ANIMAL ATTACK FILES 1998
ANIMAL ATTACK FILES 1998
This old file is posted here as part of a reference from the latest post in 2007 about the issue.
Tiger Mauls Woman at Marine World
Trainer also hurt at Vallejo park
Saturday, August 1, 1998
Patricia Jacobus, Tanya Schevitz, Chronicle Staff Writers
In a sudden and furious attack, a 340-pound Bengal tiger at Marine World wild animal park mauled a San Jose woman during a photo session yesterday, seriously injuring her and scratching the trainer who beat the big cat on its head to distract it.
The woman, 45-year-old Jaunell Waldo, was taken by helicopter from the Vallejo park to John Muir Medical Center in Walnut Creek. She initially was listed in serious but stable condition and was upgraded to fair condition after surgery. Park officials immediately canceled future photo sessions with the park’s 12 tigers.
The injured trainer, Chad Zierenberg, was treated at Sutter Solano Medical Center in Vallejo for tiger scratches on his back and was later released. Another trainer, Chris Austria, who yanked on the tiger’s leash and pulled him away from the woman, was not injured.
In January 1996, Zierenberg was slightly injured when two cougars that he and another trainer were exercising attacked. In November 1986, another Marine World tiger mauled a San Mateo High School football player during a noisy pep rally at the school.
Yesterday’s attack happened at 10:45 a.m. when Waldo was posing on a backstage platform with Kuma, a 2-year-old tiger who was a veteran of some 100 photo sessions. This one started out as just another routine posing in the park’s “Phenomenal Photo Program,” which allows park customers to be photographed with tigers and orangutans.
The session took place in a makeshift outdoor photo studio that was not visible to park visitors.
According to park spokesman Jeff Jouett, this is what happened:
A friend of Waldo had given her the $250 photo session as a birthday present, and Waldo was kneeling on a raised platform, with Kuma lying down beside her. Austria held a leash attached to a chain around Kuma’s neck. Zierenberg was nearby.
People having their picture taken with the tigers are instructed to get up if the tiger gets up. For some reason, Kuma got up, so Waldo did, too.
But Waldo lost her balance and fell off the platform, which was about two feet off the ground.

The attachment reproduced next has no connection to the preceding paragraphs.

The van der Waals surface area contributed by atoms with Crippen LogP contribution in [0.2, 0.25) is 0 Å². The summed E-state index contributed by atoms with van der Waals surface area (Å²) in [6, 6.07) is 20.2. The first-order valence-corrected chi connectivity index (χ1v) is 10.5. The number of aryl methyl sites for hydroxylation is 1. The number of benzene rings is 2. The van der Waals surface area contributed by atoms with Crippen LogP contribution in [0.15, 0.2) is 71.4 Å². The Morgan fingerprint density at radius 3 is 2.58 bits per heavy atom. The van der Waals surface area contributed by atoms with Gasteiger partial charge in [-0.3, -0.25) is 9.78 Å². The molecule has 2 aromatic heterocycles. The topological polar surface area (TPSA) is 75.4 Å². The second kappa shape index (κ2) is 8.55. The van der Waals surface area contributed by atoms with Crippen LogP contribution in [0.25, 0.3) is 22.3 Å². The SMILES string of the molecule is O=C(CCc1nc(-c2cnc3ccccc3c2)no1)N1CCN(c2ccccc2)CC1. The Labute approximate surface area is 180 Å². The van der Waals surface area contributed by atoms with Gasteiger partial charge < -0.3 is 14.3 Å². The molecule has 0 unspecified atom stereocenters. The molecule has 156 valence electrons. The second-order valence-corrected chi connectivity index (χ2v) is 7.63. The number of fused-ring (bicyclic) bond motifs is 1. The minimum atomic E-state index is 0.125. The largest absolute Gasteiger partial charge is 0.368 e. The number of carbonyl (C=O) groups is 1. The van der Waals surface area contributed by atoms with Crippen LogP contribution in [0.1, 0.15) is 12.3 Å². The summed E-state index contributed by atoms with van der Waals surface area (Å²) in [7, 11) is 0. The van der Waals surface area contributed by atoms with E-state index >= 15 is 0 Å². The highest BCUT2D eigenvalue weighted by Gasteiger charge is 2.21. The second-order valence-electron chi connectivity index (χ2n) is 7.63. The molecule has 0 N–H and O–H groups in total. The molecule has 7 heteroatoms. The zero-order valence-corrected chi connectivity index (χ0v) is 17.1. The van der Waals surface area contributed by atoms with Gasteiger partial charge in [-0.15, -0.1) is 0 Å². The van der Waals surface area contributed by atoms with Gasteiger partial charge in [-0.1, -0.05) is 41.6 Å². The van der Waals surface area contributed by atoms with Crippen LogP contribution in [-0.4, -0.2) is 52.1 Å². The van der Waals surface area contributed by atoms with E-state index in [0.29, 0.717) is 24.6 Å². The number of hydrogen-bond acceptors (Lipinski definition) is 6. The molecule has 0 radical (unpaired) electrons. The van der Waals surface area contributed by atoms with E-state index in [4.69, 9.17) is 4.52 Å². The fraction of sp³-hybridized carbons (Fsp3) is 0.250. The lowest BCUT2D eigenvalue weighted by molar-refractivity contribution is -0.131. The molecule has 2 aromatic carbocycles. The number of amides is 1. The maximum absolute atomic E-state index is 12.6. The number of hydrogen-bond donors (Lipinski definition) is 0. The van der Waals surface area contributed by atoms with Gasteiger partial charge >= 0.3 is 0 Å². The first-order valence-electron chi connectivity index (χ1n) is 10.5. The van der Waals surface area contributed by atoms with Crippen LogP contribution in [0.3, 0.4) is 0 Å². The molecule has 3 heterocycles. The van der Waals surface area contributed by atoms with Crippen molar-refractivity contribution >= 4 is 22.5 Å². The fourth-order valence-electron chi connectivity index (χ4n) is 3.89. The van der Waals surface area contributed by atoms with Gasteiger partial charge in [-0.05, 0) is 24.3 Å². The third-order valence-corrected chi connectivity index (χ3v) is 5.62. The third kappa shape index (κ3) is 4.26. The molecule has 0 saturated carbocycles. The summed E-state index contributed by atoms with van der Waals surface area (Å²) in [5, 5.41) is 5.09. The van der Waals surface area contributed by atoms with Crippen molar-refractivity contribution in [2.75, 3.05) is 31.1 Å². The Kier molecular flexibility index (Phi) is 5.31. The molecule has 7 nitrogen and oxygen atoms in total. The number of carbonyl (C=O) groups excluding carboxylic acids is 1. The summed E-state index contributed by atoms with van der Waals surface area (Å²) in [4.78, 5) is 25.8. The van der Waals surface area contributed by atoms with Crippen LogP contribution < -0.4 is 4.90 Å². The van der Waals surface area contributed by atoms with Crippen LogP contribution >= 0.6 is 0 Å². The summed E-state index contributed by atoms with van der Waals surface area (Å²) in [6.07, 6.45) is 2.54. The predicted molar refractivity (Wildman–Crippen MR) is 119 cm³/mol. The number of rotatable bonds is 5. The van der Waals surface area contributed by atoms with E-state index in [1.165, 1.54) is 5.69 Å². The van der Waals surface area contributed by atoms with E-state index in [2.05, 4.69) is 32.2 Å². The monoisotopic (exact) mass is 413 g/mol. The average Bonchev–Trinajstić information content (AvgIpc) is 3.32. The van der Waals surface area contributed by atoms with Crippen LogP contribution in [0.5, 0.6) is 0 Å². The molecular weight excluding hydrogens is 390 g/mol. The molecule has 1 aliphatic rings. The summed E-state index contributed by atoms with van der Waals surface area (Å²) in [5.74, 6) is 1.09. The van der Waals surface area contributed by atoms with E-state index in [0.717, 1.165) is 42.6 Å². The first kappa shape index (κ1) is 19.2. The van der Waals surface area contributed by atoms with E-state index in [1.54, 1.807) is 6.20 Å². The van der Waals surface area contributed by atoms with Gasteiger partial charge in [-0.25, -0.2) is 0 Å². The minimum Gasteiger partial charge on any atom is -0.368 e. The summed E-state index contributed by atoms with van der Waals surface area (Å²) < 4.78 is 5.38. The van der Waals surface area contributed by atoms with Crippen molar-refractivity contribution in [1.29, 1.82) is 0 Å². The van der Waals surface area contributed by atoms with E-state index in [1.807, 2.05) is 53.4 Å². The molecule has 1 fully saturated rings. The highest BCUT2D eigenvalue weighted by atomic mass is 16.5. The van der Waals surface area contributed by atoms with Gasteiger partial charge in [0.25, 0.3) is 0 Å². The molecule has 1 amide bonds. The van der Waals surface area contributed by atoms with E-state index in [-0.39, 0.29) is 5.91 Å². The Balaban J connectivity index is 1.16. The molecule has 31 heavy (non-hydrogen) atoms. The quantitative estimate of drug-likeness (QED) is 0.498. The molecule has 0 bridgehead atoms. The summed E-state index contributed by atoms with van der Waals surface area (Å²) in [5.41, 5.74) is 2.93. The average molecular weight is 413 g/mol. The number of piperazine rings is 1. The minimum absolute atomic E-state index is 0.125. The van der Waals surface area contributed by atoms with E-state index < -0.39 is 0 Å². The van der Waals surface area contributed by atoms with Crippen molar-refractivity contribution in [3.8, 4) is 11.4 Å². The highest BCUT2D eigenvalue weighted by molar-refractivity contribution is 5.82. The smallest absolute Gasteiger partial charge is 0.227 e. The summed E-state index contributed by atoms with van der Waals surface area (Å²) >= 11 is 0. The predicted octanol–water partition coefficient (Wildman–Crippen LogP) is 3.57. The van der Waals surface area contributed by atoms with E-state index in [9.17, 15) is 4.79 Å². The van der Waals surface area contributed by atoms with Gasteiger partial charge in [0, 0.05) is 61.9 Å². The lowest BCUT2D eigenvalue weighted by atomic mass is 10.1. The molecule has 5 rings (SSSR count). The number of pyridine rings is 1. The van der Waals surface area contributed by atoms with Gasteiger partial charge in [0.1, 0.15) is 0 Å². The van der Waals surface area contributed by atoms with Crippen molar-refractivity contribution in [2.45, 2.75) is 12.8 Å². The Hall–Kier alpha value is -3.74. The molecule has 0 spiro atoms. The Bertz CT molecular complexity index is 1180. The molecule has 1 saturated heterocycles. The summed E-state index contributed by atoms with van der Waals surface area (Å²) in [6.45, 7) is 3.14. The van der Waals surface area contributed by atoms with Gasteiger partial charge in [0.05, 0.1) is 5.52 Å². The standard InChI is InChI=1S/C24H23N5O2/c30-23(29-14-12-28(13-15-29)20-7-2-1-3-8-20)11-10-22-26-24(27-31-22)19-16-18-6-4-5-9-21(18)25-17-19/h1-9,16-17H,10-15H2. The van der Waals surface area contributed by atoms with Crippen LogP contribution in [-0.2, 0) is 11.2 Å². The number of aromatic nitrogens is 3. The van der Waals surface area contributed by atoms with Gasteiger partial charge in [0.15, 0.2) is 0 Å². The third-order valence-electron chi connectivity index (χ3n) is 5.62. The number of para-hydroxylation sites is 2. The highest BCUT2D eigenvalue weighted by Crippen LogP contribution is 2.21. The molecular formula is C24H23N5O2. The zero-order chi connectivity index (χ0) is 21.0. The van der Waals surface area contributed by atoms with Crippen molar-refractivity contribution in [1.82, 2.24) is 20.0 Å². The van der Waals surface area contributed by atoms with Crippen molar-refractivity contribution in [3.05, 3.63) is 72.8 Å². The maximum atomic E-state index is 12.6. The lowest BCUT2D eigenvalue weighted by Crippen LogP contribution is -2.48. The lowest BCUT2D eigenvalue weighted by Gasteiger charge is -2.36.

The suddenness of the fall apparently frightened Kuma, and he lunged after the woman, landed on top of her and bit her around the neck and head.
“The animal bit her basically from below the ear into the neck and back around the neck,” John Muir trauma surgeon Robert Burns said. “She had multiple lacerations on the side of the face, the neck and the right arm, and multiple claw marks on the back and chest.” The bite was on the left side of her neck.
“They were fairly deep. She has injuries down to the base of the skull and the bone,” Burns said.
The sheer power and force of Kuma’s lunge off the platform yanked Austria, who was holding the leash, along with him. Austria regained his balance and pulled the tiger’s head far enough from the screaming woman that Zierenberg could slip in between her and the tiger.
The frightened tiger then wrapped his paws around Zierenberg’s lower back and clawed him.
Both trainers screamed commands at the tiger. Austria pulled on the leash and Zierenberg, trying to distract the animal, hit him on the head with a cane.
Within seconds it was over, and the tiger, heeding the commands, calmed down.
Marine World’s response team arrived and treated the woman until the arrival of paramedics and the helicopter that took her to the hospital.
Jouett said the tiger would be isolated for a couple of weeks and “observed for any behavioral abnormalities.”
“Kuma was very frightened,” Jouett said. “It was unusual for him to be pulled and beaten, and with all the screaming going on, he reacted instinctively in an aggressive manner.”
Jouett said this was the first time Kuma attacked anyone.
“He’s been here since he was a few weeks old and was raised by the trainers,” Jouett said. “He is a good cat.”
Still, yesterday’s attack raised questions about whether people should be allowed near the big cats.
David Robinett, general curator at the San Francisco Zoo, said the zoo would never let visitors in an enclosure with a tiger and rarely allows staff members to go into cages with tigers. Even then, they use barriers to separate themselves from the animals.
“Basically, you are dealing with a wild animal, and regardless of how much you work with it and train it, there is always the potential for danger,” Robinett said.
He said places like Marine World usually raise their big cats from birth and acclimate the animals to various outside stimuli so that they won’t be frightened when something unusual happens.
Robinett said that some animal experts believe that wild cats, including tigers, that are raised in captivity and not taught to kill simply won’t kill.
“But there is always a certain amount of that killer instinct there,” he said.
Visitors to Marine World yesterday, when told of the attack, said they had no intention of ever getting close to a tiger, in or out of a cage.
“Just the word `tiger’ scares me,” said Chong Barraza of Sacramento.
In North Dakota, a 5-year-old boy was injured in a similar attack Thursday, when he was having his picture taken with a Bengal tiger at a state fair exhibit. The tiger apparently became unnerved by the crowd and clawed Antony Gottus, who underwent plastic surgery for several facial cuts. The boy was reported to be in good condition yesterday at a Minot, N.D., hospital.
©1998 San Francisco Chronicle
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Carole Baskin, CEO of Big Cat Rescue
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